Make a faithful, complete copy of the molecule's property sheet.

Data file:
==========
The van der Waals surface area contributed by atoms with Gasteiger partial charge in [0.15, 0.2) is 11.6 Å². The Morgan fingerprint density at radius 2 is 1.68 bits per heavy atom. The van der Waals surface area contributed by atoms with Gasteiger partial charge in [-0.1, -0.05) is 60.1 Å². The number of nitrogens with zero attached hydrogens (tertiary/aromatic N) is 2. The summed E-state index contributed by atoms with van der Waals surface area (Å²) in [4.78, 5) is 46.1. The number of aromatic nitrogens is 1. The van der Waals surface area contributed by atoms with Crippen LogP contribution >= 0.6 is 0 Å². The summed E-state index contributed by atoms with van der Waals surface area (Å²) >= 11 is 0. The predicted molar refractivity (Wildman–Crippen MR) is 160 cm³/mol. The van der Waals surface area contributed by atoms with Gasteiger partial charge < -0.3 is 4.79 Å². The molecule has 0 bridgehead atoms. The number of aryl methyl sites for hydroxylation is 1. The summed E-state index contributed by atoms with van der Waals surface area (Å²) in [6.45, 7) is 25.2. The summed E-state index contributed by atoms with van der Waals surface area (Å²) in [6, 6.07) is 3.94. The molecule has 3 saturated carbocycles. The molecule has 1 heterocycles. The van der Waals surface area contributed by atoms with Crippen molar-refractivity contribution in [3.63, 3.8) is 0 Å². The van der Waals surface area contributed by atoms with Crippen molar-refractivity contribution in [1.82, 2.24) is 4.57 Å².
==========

The van der Waals surface area contributed by atoms with Gasteiger partial charge in [0.15, 0.2) is 11.6 Å². The Morgan fingerprint density at radius 2 is 1.68 bits per heavy atom. The van der Waals surface area contributed by atoms with Gasteiger partial charge in [-0.1, -0.05) is 60.1 Å². The number of nitrogens with zero attached hydrogens (tertiary/aromatic N) is 2. The summed E-state index contributed by atoms with van der Waals surface area (Å²) in [4.78, 5) is 46.1. The number of aromatic nitrogens is 1. The van der Waals surface area contributed by atoms with Crippen LogP contribution >= 0.6 is 0 Å². The summed E-state index contributed by atoms with van der Waals surface area (Å²) >= 11 is 0. The predicted molar refractivity (Wildman–Crippen MR) is 160 cm³/mol. The van der Waals surface area contributed by atoms with Gasteiger partial charge < -0.3 is 4.79 Å². The molecule has 0 bridgehead atoms. The number of aryl methyl sites for hydroxylation is 1. The summed E-state index contributed by atoms with van der Waals surface area (Å²) in [6.45, 7) is 25.2. The summed E-state index contributed by atoms with van der Waals surface area (Å²) in [6, 6.07) is 3.94. The molecule has 3 saturated carbocycles. The molecule has 1 heterocycles. The van der Waals surface area contributed by atoms with Crippen molar-refractivity contribution in [3.63, 3.8) is 0 Å². The van der Waals surface area contributed by atoms with Crippen molar-refractivity contribution in [1.82, 2.24) is 4.57 Å².